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tc
05-01-2009, 07:11 AM
This is probably my all time favorite stir-fry recipe, I also like to add a little of my dried, ground habanero pepper on top when I serve this.

Tom


Pad Thai – Thai-Style Stir-Fried Noodles
Ingredients

• 1/2 lb. dried thin gkuay dtiow or rice noodles (also known as ban pho to the Vietnamese)
• 3 Tbs. fish sauce (nahm bplah), to taste
• 3 or more Tbs. tamarind juice the thickness of fruit concentrate, to taste
• 2 Tbs. palm or coconut sugar, to taste
• 4 Tbs. peanut oil
• 1/3 lb. fresh shrimp, shelled, deveined and butterflied
• 1/3 lb. chicken breast or thigh, pounded and cut into very thin strips
• 3/4 cup firm pressed tofu, cut into thin strips about an inch long, half an inch wide and a quarter inch thick
• 4-5 cloves garlic, finely chopped
• 3 shallots, thinly sliced (or substitute with half a medium onion)
• 1/4 cup small dried shrimp
• 2-3 tsp. ground dried red chilies, to desired hotness
• 3 eggs
• 3 cups fresh bean sprouts
• 1 cup garlic chives, cut into 1 1/2-inch-long segments (optional)
Garnish
• 2/3 cup chopped unsalted roasted peanuts
• 1 lime, cut into small wedges
• A few short cilantro sprigs
• 4 green onions - trim off root tip and half of green leaves and place in a glass with white end in cold water to crisp (optional)
Soak the dried rice noodles in cool or lukewarm tap water for 40 minutes to one hour, or until the noodles are limp but still firm to the touch. While the noodles are soaking, mix the fish sauce with the tamarind juice and palm sugar; stir well to melt the sugar. Taste and adjust flavors to the desired combination of salty, sour and sweet. Prepare the remaining ingredients as instructed.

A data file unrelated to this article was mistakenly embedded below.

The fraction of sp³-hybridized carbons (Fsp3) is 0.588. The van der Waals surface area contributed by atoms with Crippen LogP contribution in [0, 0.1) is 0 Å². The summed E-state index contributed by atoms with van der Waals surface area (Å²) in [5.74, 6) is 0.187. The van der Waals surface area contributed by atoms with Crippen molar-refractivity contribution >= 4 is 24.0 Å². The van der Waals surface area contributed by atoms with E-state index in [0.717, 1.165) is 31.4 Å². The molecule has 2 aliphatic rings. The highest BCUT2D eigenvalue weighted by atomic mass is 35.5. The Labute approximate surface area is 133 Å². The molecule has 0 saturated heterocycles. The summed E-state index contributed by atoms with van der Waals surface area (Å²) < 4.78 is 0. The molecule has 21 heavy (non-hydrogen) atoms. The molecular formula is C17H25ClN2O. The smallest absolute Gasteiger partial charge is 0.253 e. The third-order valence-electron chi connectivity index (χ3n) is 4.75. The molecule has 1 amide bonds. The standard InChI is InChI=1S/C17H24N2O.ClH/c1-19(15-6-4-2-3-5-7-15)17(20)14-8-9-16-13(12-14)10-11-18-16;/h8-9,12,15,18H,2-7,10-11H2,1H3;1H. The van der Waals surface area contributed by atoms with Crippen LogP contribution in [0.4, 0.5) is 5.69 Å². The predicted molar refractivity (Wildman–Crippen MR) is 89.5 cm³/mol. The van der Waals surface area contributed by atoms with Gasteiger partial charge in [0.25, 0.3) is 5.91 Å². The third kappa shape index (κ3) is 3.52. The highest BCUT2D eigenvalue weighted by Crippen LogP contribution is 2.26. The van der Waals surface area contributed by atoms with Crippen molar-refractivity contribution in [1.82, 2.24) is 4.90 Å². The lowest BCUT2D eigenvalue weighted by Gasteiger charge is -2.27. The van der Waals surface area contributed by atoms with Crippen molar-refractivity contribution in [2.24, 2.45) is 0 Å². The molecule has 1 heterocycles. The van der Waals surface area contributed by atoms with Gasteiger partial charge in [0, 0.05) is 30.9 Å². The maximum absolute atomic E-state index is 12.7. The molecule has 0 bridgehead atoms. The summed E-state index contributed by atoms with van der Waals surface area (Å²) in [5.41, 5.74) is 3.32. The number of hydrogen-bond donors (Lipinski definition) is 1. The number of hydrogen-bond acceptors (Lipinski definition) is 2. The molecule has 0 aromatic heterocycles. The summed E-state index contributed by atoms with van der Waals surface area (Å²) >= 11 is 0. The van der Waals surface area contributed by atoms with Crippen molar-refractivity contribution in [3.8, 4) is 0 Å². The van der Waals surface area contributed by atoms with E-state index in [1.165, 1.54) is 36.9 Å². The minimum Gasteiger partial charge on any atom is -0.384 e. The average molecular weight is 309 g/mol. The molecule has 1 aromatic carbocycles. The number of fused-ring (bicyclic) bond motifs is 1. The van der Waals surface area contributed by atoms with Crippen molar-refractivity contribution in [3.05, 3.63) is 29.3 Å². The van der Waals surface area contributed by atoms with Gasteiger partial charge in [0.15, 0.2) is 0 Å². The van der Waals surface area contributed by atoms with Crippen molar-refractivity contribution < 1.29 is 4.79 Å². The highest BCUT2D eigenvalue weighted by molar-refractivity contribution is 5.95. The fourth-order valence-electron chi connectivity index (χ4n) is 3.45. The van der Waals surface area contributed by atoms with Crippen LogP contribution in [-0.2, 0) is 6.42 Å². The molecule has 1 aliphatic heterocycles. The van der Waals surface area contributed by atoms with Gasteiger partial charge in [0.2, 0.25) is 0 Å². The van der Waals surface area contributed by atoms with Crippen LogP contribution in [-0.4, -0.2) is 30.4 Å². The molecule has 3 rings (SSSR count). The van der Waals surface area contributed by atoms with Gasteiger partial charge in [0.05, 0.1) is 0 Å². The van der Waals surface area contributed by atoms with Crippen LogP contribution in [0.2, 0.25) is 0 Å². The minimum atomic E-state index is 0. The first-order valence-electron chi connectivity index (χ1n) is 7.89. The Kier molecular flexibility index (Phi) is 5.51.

When the noodles have softened, drain and set aside. Heat a wok over high heat until it is smoking hot. (Note: If your wok is small, do the stir-frying in two batches. The recipe may also be halved to serve two.) Add 2 teaspoons of oil and quickly stir-fry the shrimp until they turn pink and are almost cooked through. Salt lightly with a sprinkling of fish sauce and remove them from the wok.
Swirl in the remaining oil, save for 1 teaspoon, to coat the wok surface and wait 20 to 30 seconds for it to heat. Add the tofu and chicken, frying 1 to 2 minutes, or until the pieces turn golden. Add garlic and stir-fry with the tofu for 15 to 20 seconds. Follow with the sliced shallots and cook another 15 seconds. Then add the dried shrimp, and ground dried chillies. Stir and heat through a few seconds.
Add the noodles and toss well with the ingredients in the wok. Stir-fry 1 to 2 minutes and when most of the noodles has changed texture and softened, push the mass up along one side of the wok. Add the teaspoon of oil to the cleared area, crack the eggs onto it and scramble lightly. When the eggs have set, cut into small chunks with the spatula and toss them in with the noodles.
Add the sweet-and-sour seasoning mixture. Stir well to evenly coat noodles. If the noodles are still too firm to your liking, sprinkle 1 to 2 tablespoons of water over them to help cook. Taste and adjust flavors as needed to your liking by adding more fish sauce or tamarind juice; if the noodles are not sweet enough, sprinkle in a small amount of granulated sugar.